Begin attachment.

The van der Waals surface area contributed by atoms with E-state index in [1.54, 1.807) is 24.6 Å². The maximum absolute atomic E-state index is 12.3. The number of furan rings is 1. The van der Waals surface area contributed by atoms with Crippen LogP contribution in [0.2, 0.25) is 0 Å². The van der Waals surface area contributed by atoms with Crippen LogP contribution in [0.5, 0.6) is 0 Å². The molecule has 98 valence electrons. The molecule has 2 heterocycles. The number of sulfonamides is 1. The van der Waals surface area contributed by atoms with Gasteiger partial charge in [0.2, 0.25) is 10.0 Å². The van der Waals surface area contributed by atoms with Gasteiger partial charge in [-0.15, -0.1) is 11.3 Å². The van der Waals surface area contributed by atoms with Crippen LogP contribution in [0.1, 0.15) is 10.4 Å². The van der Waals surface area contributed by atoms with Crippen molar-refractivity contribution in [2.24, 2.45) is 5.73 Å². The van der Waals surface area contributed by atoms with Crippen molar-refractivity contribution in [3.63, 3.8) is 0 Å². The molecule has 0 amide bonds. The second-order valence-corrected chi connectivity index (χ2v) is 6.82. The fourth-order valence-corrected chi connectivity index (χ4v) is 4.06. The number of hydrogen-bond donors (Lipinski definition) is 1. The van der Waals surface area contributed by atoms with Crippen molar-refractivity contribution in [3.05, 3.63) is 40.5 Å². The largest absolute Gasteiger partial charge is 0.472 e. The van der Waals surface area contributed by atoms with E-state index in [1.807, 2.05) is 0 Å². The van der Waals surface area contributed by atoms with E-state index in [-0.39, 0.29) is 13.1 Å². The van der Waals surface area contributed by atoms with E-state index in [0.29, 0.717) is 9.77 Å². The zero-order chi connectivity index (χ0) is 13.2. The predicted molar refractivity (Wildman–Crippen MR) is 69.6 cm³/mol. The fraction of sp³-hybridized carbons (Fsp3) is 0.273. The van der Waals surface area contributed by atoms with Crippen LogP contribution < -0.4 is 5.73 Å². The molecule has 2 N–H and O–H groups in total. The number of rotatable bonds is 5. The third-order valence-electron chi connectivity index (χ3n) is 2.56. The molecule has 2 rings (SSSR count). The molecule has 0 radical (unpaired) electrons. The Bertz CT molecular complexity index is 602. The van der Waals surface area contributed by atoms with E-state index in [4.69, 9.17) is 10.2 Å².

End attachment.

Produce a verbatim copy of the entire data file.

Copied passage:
The van der Waals surface area contributed by atoms with E-state index in [1.54, 1.807) is 24.6 Å². The maximum absolute atomic E-state index is 12.3. The number of furan rings is 1. The van der Waals surface area contributed by atoms with Crippen LogP contribution in [0.2, 0.25) is 0 Å². The van der Waals surface area contributed by atoms with Crippen LogP contribution in [0.5, 0.6) is 0 Å². The molecule has 98 valence electrons. The molecule has 2 heterocycles. The number of sulfonamides is 1. The van der Waals surface area contributed by atoms with Gasteiger partial charge in [0.2, 0.25) is 10.0 Å². The van der Waals surface area contributed by atoms with Gasteiger partial charge in [-0.15, -0.1) is 11.3 Å². The van der Waals surface area contributed by atoms with Crippen LogP contribution in [0.1, 0.15) is 10.4 Å². The van der Waals surface area contributed by atoms with Crippen molar-refractivity contribution in [2.24, 2.45) is 5.73 Å². The van der Waals surface area contributed by atoms with Crippen molar-refractivity contribution in [3.63, 3.8) is 0 Å². The molecule has 0 amide bonds. The second-order valence-corrected chi connectivity index (χ2v) is 6.82. The fourth-order valence-corrected chi connectivity index (χ4v) is 4.06. The number of hydrogen-bond donors (Lipinski definition) is 1. The van der Waals surface area contributed by atoms with Crippen molar-refractivity contribution in [3.05, 3.63) is 40.5 Å². The largest absolute Gasteiger partial charge is 0.472 e. The van der Waals surface area contributed by atoms with E-state index in [1.807, 2.05) is 0 Å². The van der Waals surface area contributed by atoms with E-state index in [-0.39, 0.29) is 13.1 Å². The van der Waals surface area contributed by atoms with E-state index in [0.29, 0.717) is 9.77 Å². The zero-order chi connectivity index (χ0) is 13.2. The predicted molar refractivity (Wildman–Crippen MR) is 69.6 cm³/mol. The fraction of sp³-hybridized carbons (Fsp3) is 0.273. The van der Waals surface area contributed by atoms with Crippen LogP contribution < -0.4 is 5.73 Å². The molecule has 2 N–H and O–H groups in total. The number of rotatable bonds is 5. The third-order valence-electron chi connectivity index (χ3n) is 2.56. The molecule has 2 rings (SSSR count). The molecule has 0 radical (unpaired) electrons. The Bertz CT molecular complexity index is 602. The van der Waals surface area contributed by atoms with E-state index in [4.69, 9.17) is 10.2 Å².